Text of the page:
commanding dynamism is really uncanny, and not easily found at any price. Furthermore, it really is the backbone of naturalness. The Circle 25 delivers it all without seemingly even breaking a sweat. That is what is really impressive! And herein lies, at least in my humble opinion, the genius that is the WB Circle 25. It carries the torch of former WB turntables and has all of the qualities of the earlier models, but it also has a more insisting way about it. A bit more torque, so to speak. It literally leans a bit more forward, not in the sense of sounding forward as such, but in sounding a bit more alert. a little bit bigger and an ounce more dynamic, with more generous amounts of information, especially in the depths that the music might plunge into. And it handles it all with guts.

On Robert Plants masterful desert-rock epic «Lullaby..and the ceaseless roar», a recording difficult enough to make sense of regardless of equipment, the insight, colourful naturalness and open, unforced qualities of the 25 comes to the rescue, delivering a sea of sounds, structures, rhythms and musicality that transforms into a intoxicating brew that you just want to play again and again. The 25 really cuts through layers of fog and distortion, giving a much more coherent picture of the musical events. It gives you the masterpiece this record really is. Oh, how slow and sirupy many other decks tend to sound in comparison! The same thing happened when I played the track «Fifth of Firth» from my old Prog-rock heroes of

Genesis. More speed, drive, complexity and timbre than I am accustomed to, making the record sounding faster, but with the same amount of weight. The 25 really gives you the full picture, or circle, if you will. It lays bare the soul-wrenching heartache of Rickie Lee Jones´ «Rainbow Sleeves», just as it exposes her intense joy for all to hear in «Under the boardwalk», not to mention every ounce of angst in David Bowies personal requiem, «Black Star» I very much doubt you will miss anything with the Circle 25. You get the music of your records delivered to your sensory system with all the nerve, drive, timbre, emotion and colour there is. Some of it you probably knew about, but some will be a totally new experience. Making this kind of a record player is quite an accomplishment, but it strikes me as an even greater one given the price. And on the subject of the price, if you are considering the Circle 25, a word about the effect of the record clamp. Apart from the fact that it really looks the business, it makes the bottom end seem a bit fuller (not that you , being of sound mind, will ever miss the fullness if you use the 25 nee clamp…) and the sound-fields seem to stretch a bit further to the back. It adds a certain depth to the image, and imparts a certain calmness to the treble that might suit some types of music, but take the edge off others.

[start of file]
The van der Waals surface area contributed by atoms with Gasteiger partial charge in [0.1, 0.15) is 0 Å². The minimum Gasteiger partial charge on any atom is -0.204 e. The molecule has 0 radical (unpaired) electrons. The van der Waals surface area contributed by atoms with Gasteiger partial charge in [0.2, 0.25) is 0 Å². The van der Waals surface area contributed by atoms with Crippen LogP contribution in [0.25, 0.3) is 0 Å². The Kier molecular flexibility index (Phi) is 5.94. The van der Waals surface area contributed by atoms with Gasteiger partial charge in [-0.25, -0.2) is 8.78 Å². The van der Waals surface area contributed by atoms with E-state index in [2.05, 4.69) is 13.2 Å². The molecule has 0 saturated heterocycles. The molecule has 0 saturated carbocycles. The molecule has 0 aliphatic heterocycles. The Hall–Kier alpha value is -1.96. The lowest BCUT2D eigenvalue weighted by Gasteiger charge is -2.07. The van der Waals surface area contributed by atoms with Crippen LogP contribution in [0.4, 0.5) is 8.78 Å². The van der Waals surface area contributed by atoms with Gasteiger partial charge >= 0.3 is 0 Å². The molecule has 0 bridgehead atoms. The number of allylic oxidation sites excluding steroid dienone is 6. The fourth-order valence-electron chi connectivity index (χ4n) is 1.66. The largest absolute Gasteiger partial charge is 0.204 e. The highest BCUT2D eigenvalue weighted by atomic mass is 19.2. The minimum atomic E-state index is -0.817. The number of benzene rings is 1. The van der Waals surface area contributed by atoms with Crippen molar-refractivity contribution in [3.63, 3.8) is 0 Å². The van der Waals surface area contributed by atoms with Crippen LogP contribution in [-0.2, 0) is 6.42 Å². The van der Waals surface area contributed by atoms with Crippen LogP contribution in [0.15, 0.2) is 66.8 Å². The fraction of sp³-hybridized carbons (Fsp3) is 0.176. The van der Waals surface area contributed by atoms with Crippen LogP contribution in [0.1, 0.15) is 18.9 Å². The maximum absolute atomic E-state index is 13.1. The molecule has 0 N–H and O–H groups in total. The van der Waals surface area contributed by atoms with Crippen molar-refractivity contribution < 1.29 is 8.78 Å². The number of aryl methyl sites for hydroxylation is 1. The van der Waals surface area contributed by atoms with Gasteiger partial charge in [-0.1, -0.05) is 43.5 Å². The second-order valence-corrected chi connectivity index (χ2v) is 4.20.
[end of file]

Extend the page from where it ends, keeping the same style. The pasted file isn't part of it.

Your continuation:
Since the Circle 25 has an acrylic platter, and acrylic probably is the chosen material due to its acoustical qualities being close to those of vinyl, some might want to use the 25 without the mat. I mentioned the fact that the spindle is not sufficiently grooved for the clamp to be used without mat to the good people at Wilson Benesch, and this is being looked into, and may well be sorted by the time you read this. 

Like the Circle of yore, even the 25 responds to different tweaks in a way that makes it relatively easy, if not necessarily cheap, to customise the sound, or even make it an even better player.For example, I know of no other player that respond to such a degree by changing the power cord to a more upmarket one. By going for one from Transparent, PS or  Wireworld, it sort of tidied up a bit, and made the sound even more dimensional, the contrasts becoming more vivid. It has such a wide open signature that you should be able to hear even quite small changes to the infrastructure. And when you use a player of this pedigree and caliber, why not go all the way?